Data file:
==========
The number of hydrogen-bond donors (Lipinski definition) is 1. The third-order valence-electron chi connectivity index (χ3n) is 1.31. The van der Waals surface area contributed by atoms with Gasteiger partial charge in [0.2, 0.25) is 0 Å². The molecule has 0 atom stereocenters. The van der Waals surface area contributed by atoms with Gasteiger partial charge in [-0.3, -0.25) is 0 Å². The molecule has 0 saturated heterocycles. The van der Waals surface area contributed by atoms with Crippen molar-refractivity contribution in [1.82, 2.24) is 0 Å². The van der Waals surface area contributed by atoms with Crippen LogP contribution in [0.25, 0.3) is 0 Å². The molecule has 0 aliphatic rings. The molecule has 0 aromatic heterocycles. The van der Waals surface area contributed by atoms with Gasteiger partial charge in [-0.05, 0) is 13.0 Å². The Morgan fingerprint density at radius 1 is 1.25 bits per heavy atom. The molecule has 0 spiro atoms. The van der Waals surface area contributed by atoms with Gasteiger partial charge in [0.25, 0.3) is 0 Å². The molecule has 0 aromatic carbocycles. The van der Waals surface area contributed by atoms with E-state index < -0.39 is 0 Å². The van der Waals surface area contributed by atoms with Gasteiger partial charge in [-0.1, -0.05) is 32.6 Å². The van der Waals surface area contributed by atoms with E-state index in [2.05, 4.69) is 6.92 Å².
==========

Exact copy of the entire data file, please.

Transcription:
The number of hydrogen-bond donors (Lipinski definition) is 1. The third-order valence-electron chi connectivity index (χ3n) is 1.31. The van der Waals surface area contributed by atoms with Gasteiger partial charge in [0.2, 0.25) is 0 Å². The molecule has 0 atom stereocenters. The van der Waals surface area contributed by atoms with Gasteiger partial charge in [-0.3, -0.25) is 0 Å². The molecule has 0 saturated heterocycles. The van der Waals surface area contributed by atoms with Crippen molar-refractivity contribution in [1.82, 2.24) is 0 Å². The van der Waals surface area contributed by atoms with Crippen LogP contribution in [0.25, 0.3) is 0 Å². The molecule has 0 aliphatic rings. The molecule has 0 aromatic heterocycles. The van der Waals surface area contributed by atoms with Gasteiger partial charge in [-0.05, 0) is 13.0 Å². The Morgan fingerprint density at radius 1 is 1.25 bits per heavy atom. The molecule has 0 spiro atoms. The van der Waals surface area contributed by atoms with Gasteiger partial charge in [0.25, 0.3) is 0 Å². The molecule has 0 aromatic carbocycles. The van der Waals surface area contributed by atoms with E-state index < -0.39 is 0 Å². The van der Waals surface area contributed by atoms with Gasteiger partial charge in [-0.1, -0.05) is 32.6 Å². The van der Waals surface area contributed by atoms with E-state index in [2.05, 4.69) is 6.92 Å².